Travel slowly, staying in vacation rentals (villas, farms, cottages, apartments)
Report 1902: A Quick Scamper Round Nova Scotia
By Eleanor from UK, Fall 2010
Page 10 of 16: To Baddeck
Grand Narrows Bridge and Bras d'Or Lake
Rather than taking the main road from Louisbourg to Sydney, we followed the Marconi Trail to Main a Dieu and Mira Gut and then cut back to route 22.
It was a narrow road with a poor surface but some nice views of the coastline. Main a Dieu was a long settlement around the bay, with a long sandy beach reached by boardwalks over the vegetation. There was a large, well sheltered harbour and big piles of crab and lobster pots. There was continuous scattered settlement along the road back to route 22. This is Sydney commuter belt with a lot of money.
We followed route 223 along St Andrew’s Channel and Bras D'Or Lake. Settlements marked on the map were a concept. The houses just got a bit closer together. There was no gas, no shop, no school and no church. The road ran through trees, mainly deciduous, with the railway on the lake side of the road.
We visited the Highland Village Museum in Iona, (see next page) and then continued the scenic drive round the Washabuck Peninsula. Plaster Cove is very pretty with white gypsum cliffs and a small island with causeways to the mainland. McCormick Provincial Park is a pretty setting among the trees and has picnic tables with views across the cove.
The rest of the drive was through trees with a few nice bits along the shore with distant views of Cape Breton Highlands. Nova Scotia tourist board describe this as having “some of the most captivating scenery to be found on Bras d’Or Lake drive.” Compared with other drives along the lake this may well be an accurate description, but we thought it was an over hype. We would have described it as a nice drive but nothing special.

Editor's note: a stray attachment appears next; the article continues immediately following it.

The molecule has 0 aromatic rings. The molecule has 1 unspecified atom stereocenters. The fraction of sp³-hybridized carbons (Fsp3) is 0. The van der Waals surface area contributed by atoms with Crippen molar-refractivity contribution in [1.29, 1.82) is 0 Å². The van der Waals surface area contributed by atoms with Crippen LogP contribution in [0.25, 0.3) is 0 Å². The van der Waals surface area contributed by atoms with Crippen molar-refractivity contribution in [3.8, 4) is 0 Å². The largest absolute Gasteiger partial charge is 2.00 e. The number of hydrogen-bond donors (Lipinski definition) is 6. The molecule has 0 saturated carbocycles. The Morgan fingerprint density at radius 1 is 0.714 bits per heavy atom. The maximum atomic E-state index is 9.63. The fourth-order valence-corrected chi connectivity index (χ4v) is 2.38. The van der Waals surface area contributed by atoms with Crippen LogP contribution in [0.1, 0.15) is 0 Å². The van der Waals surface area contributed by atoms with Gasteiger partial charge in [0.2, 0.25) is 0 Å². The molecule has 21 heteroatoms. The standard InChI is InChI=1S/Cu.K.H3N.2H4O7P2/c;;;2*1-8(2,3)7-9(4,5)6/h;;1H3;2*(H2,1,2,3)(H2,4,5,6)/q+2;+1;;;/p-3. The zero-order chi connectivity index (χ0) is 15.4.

Little Narrows Ferry is a short ride on a rope ferry. Staff in the Highland Village Museum sold us a ferry ticket for $1.25CAD. To pay cash on the ferry is $5CAD.
It was a fast drive through more trees to Baddeck, which was very touristy with lots of accommodation and gift shops. We had fish and chips ($7.95CAD or $9.95CAD) in the Village Kitchen. It was busy with a coach party. Food was freshly cooked and the batter light and very crispy.
We had booked to stay the night in Auld Farm Inn, which is well beyond Baddeck on route 205, just before it rejoins route 105. It seemed a long drive but there were plenty of signs to encourage us onward.
It was a large wooden building with a veranda and eight rooms. Entry is into a large open plan area with wooden staircase, dining room (with tea, coffee and biscuits available) and lounge area with private quarters beyond. The bedroom was large but characterless with a rather cramped bathroom off.
A good, filling breakfast was available from 7:30 with fruit, yogurt, cereals, fruit juice, Spanish omelet, different breads and sweet stuff.
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